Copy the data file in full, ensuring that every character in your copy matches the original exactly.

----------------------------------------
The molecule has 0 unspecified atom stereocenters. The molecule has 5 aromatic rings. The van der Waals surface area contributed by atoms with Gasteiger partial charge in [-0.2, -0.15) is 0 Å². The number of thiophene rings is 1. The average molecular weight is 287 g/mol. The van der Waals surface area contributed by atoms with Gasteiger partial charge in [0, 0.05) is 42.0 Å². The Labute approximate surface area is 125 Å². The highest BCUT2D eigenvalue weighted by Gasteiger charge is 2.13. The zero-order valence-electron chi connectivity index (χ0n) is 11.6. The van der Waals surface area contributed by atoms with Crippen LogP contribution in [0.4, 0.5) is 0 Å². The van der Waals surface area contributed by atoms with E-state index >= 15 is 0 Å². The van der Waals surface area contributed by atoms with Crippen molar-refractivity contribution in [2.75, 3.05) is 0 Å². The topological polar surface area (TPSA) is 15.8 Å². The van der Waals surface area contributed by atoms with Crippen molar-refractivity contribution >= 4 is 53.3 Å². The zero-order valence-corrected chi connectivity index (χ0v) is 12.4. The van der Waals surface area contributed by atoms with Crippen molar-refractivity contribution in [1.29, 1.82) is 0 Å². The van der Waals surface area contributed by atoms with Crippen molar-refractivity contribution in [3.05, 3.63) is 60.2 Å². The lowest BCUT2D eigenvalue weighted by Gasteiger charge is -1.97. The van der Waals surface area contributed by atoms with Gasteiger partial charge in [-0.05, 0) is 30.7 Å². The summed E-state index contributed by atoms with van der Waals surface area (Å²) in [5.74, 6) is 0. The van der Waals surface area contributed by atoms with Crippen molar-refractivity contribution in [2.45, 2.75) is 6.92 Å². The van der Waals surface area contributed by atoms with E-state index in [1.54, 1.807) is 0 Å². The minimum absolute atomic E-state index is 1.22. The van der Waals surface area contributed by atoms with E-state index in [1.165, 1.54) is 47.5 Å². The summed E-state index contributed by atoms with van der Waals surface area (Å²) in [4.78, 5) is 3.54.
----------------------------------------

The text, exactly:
The molecule has 0 unspecified atom stereocenters. The molecule has 5 aromatic rings. The van der Waals surface area contributed by atoms with Gasteiger partial charge in [-0.2, -0.15) is 0 Å². The number of thiophene rings is 1. The average molecular weight is 287 g/mol. The van der Waals surface area contributed by atoms with Gasteiger partial charge in [0, 0.05) is 42.0 Å². The Labute approximate surface area is 125 Å². The highest BCUT2D eigenvalue weighted by Gasteiger charge is 2.13. The zero-order valence-electron chi connectivity index (χ0n) is 11.6. The van der Waals surface area contributed by atoms with Crippen LogP contribution in [0.4, 0.5) is 0 Å². The van der Waals surface area contributed by atoms with E-state index >= 15 is 0 Å². The van der Waals surface area contributed by atoms with Crippen molar-refractivity contribution in [2.75, 3.05) is 0 Å². The topological polar surface area (TPSA) is 15.8 Å². The van der Waals surface area contributed by atoms with Crippen molar-refractivity contribution >= 4 is 53.3 Å². The zero-order valence-corrected chi connectivity index (χ0v) is 12.4. The van der Waals surface area contributed by atoms with Crippen molar-refractivity contribution in [1.29, 1.82) is 0 Å². The van der Waals surface area contributed by atoms with Crippen molar-refractivity contribution in [3.05, 3.63) is 60.2 Å². The lowest BCUT2D eigenvalue weighted by Gasteiger charge is -1.97. The van der Waals surface area contributed by atoms with Gasteiger partial charge in [-0.05, 0) is 30.7 Å². The summed E-state index contributed by atoms with van der Waals surface area (Å²) in [5.74, 6) is 0. The van der Waals surface area contributed by atoms with Crippen molar-refractivity contribution in [2.45, 2.75) is 6.92 Å². The van der Waals surface area contributed by atoms with E-state index in [1.54, 1.807) is 0 Å². The minimum absolute atomic E-state index is 1.22. The van der Waals surface area contributed by atoms with E-state index in [1.165, 1.54) is 47.5 Å². The summed E-state index contributed by atoms with van der Waals surface area (Å²) in [4.78, 5) is 3.54.